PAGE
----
HOME > Publications > Theses & Dissertations > Thesis & Dissertations abstracts

Thesis Abstract – K. Cerny-Chipman (2009)


Coastal Sage Scrub Restoration: Can Allelopathy Be Used as a Method of Invasive Species Control?

Author and college:

Kathryn Cerny-Chipman, Pomona College


Fall, 2009


Bachelor of Arts in Environmental Analysis


Frances Hanzawa, Pomona College


Coastal sage scrub is a highly endangered habitat that is greatly threatened by the introduction of non-native species. Invasive species often alter the environmental conditions to be less beneficial to native species. This can include an alteration in the fire cycle, nutrient or water availability, and light availability. Many different management techniques are available for combating non-native species, including mowing, herbicide use, grazing, fire control, and solarization. However many of these techniques have drawbacks that have made them less than ideal for use in coastal sage scrub. Allelopathy, or the chemical inhibition of the growth or germination of one plant by another offers the possibility of an effective, low cost and non-toxic method of invasive control. The effect of an allelopathic solution made from Artemisia californica, a coastal sage scrub native, was tested on two native and two invasive species. The sagebrush solution was found to be effective in inhibiting the germination of a non-native forb, Brassica nigra, but had no effect on the growth or germination of a non-native grass, Bromus rubens. This indicates that solution made from the allelopathic Artemisia californica could be used in areas where non-native forbs are prevalent, or in conjunction with grass-specific herbicide, which has been found to be ineffective against non-native forbs. This offers the possibility of a low-cost and non-toxic management solution that utilizes chemicals in the environment.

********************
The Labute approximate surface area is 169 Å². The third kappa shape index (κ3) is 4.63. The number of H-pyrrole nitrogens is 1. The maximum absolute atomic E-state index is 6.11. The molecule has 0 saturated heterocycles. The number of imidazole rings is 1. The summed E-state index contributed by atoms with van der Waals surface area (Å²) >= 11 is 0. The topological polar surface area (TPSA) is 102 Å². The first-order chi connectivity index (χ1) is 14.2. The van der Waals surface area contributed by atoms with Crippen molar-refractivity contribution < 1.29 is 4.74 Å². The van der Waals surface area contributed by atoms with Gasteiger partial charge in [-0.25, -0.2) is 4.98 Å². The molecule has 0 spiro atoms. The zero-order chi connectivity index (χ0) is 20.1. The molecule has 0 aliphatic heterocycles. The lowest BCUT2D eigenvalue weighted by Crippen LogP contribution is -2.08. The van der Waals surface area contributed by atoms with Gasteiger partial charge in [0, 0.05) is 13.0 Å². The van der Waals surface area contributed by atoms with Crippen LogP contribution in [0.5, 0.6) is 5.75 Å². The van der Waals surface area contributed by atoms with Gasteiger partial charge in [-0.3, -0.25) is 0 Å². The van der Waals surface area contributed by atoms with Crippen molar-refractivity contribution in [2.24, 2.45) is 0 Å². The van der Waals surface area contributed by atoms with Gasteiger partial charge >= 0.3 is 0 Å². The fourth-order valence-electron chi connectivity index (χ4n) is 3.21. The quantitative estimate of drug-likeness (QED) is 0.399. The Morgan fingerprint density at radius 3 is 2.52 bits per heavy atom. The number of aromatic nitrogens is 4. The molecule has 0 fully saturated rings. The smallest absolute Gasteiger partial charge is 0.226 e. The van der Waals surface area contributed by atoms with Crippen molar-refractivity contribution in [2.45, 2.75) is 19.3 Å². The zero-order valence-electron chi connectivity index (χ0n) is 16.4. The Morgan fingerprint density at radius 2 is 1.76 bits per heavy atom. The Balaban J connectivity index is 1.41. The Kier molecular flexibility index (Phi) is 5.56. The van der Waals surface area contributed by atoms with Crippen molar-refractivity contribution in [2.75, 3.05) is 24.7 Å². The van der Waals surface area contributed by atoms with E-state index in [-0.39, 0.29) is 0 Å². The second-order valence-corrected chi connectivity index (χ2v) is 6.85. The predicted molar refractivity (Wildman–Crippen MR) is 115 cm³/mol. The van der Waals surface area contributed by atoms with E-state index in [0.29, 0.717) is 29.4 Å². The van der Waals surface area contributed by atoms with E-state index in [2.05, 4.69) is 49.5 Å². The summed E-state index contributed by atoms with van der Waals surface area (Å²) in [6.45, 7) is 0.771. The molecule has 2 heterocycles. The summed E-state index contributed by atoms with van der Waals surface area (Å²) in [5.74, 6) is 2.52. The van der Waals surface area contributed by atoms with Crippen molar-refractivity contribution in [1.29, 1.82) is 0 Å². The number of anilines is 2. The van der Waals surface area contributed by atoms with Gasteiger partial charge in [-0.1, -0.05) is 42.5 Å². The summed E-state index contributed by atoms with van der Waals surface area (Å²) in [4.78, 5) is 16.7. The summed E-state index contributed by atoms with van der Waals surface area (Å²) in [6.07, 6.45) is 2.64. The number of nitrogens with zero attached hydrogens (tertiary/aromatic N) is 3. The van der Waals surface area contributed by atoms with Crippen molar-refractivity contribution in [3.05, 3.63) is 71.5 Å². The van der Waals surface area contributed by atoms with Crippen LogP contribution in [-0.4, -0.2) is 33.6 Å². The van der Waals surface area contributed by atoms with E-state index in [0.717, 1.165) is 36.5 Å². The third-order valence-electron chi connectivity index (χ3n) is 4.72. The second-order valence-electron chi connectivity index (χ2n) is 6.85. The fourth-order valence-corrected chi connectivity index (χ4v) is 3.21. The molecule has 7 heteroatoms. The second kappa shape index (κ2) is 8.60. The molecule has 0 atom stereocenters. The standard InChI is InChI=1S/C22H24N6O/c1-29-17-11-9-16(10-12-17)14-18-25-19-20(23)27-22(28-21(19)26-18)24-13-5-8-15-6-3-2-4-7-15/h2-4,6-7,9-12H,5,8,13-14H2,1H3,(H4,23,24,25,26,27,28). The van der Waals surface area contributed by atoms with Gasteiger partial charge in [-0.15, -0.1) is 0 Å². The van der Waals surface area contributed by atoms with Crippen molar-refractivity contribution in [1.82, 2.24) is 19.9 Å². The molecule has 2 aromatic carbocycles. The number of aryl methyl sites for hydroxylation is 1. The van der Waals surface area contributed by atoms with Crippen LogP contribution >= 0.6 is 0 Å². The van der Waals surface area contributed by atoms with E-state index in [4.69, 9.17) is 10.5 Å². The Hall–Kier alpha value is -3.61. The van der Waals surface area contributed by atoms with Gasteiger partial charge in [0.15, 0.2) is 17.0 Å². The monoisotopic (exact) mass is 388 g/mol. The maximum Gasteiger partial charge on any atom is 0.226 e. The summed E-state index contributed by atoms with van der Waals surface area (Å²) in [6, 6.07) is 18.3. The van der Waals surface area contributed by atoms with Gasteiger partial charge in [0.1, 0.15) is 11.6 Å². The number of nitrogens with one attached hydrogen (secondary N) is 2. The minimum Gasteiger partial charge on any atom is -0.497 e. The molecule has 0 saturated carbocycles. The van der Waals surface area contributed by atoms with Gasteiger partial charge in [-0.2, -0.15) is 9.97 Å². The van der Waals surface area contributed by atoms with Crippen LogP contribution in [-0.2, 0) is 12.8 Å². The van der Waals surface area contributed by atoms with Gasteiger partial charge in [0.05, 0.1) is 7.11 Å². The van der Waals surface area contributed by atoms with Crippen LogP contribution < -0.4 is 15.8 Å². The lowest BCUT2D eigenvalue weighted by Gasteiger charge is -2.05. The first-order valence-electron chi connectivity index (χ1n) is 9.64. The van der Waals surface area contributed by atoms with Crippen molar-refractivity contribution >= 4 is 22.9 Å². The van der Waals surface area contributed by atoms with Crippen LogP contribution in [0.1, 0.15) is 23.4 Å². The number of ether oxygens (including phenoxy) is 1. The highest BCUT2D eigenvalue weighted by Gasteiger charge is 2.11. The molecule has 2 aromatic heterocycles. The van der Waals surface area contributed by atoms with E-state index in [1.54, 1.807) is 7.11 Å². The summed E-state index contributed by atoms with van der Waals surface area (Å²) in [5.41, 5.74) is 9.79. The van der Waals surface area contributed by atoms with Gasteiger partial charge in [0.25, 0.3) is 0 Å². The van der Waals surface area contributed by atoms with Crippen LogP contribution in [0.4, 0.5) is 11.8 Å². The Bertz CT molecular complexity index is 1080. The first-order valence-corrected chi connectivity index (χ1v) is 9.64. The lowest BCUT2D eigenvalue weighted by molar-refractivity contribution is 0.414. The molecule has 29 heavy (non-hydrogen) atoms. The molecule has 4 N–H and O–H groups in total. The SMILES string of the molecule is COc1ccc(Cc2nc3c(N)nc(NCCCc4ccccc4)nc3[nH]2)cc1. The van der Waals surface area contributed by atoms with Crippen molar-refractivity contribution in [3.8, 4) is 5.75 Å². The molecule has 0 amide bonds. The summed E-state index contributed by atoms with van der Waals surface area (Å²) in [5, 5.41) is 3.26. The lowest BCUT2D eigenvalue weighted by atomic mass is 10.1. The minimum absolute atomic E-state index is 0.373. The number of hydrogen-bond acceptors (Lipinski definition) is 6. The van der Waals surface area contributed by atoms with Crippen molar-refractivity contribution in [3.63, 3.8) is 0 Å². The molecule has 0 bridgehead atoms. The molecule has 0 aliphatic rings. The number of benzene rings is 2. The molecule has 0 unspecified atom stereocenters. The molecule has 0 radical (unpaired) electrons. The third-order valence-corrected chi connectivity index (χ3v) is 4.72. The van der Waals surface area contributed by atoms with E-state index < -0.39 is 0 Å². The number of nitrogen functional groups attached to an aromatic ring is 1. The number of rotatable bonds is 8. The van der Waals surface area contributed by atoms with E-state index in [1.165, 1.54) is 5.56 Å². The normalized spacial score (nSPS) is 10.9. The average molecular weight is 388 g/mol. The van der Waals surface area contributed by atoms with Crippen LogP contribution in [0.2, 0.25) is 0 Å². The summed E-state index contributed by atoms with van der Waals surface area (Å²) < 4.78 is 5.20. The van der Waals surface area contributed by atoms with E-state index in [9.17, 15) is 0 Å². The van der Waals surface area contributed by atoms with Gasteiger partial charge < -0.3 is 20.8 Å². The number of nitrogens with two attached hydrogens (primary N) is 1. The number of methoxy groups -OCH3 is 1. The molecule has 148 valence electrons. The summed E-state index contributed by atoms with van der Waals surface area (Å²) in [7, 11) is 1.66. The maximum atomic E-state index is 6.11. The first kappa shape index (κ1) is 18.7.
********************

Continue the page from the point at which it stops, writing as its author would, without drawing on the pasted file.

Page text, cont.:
For more information:

Contact Frances Hanzawa – frances.hanzawa@pomona.edu

© 2001-2015 Bernard Field Station Faculty Advisory Committee
Page last updated 7 June 2012 by Nancy Hamlett.